Food safety

Pubs should push meat origin after monkey meat find

By Nicholas Robinson contact

- Last updated on GMT

Do you know where your produce comes from?
Do you know where your produce comes from?

Related tags: Quality standard mark, Food

Food-serving pubs should push assured meat and produce on their menus, following the recently revealed record global haul of illegal food and drink by the European police agency Europol last month.

That's according to two experts in the sector, who pointed out the pub sector's failings in showcasing the origins of the ingredients in their dishes.

Raids by the authorities uncovered fake alcohol​ in the UK, 85 tonnes of olives painted with copper sulphate in Italy and monkey meat seized at a Belgium airport – all of which was set to enter the European food system, had Europol not stopped it.

Stuart Kelly, managing director at food fraud protection firm Acoura, highlighted how news of the find could provide pubs with the perfect opportunity to source and highlight assured food for their menus to boost customer confidence.

Quality assurance

"Defra's (Department for Environment, Food and Rural Affairs) statistics suggest around half of consumers look for a quality assurance label when buying food products," he said.

Not visible in pubs:

"While we increasingly see these labels in supermarkets, they're not so visible in the pub and restaurant sector"

  • Source: ​Stuart Kelly, Acoura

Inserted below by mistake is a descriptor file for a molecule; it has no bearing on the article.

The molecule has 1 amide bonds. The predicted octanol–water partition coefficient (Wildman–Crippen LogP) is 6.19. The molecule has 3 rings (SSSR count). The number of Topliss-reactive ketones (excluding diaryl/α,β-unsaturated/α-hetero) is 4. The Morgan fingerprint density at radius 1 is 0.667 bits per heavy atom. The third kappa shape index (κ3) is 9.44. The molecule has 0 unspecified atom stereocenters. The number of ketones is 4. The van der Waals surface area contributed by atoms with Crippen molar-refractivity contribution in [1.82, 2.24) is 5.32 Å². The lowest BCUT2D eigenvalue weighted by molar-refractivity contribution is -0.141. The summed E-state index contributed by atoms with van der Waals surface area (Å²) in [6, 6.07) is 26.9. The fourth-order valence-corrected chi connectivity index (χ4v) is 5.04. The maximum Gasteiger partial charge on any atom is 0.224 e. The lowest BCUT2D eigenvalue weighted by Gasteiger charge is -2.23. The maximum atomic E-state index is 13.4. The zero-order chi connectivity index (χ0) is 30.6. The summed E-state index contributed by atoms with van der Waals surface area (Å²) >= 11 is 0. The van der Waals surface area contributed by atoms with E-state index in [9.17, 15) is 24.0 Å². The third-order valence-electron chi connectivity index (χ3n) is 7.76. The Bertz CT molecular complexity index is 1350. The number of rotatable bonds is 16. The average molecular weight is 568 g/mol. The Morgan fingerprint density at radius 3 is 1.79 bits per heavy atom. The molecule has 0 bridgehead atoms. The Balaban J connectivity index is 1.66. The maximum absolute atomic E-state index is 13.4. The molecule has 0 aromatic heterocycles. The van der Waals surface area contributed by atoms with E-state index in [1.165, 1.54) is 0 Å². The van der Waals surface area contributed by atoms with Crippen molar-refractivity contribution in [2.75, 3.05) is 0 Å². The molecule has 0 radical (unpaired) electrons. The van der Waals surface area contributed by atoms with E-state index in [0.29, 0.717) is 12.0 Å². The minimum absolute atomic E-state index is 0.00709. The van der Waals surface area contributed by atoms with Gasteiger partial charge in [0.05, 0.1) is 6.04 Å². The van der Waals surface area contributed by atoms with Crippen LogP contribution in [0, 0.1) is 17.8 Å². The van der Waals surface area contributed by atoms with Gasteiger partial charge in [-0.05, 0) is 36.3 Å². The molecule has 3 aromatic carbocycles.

"While we increasingly see these labels in supermarkets, they're not so visible in the pub and restaurant sector."

Signing up to a member organisation such as the Scotch Beef Club or being involved in schemes and standards such as the Marine Stewardship Council's Chain of Custody, Red Tractor or the Agriculture and Horticulture Development Board's (AHDB) Quality Standard Mark offered reassurance to customers, he added.

"Operators can use logos on their menus to reassure customers about areas such as sustainability, traceability, provenance and quality," Kelly said.

Correct labelling

"By using these labels correctly, consumers can tell that the meat they are ordering is exactly what it claims to be and can be traced."

Laura Ryan, sector strategy director for AHDB Beef and Lamb, said consumer spending and dining research showed assurance guarantees were more important than ever to consumers.

She added: "They want to be assured their food has been produced sustainably and want to know there is full traceability from farm to fork, and the Quality Standard Mark provides these guarantees.

"However, the importance of the Quality Standard Mark is much more than just providing welfare and food safety elements to diners, it's vital in telling customers their beef and lamb is home-grown."

Other illegal food and drink finds:

  • 9 tonnes of fertiliser-contaminated sugar in Sudan
  • 70kg of chicken intestines preserved in formaldehyde in Indonesia
  • Illegal alcohol factories in Greece
  • 11kg of locust and 20kg of caterpillars seized by the French
  • 450kg of adulterated honey in Australia
  • Thousands of cans of sardines ready to be labelled as a branded variety in Peru
  • Faked foie gras – actually duck meat – in Hungary

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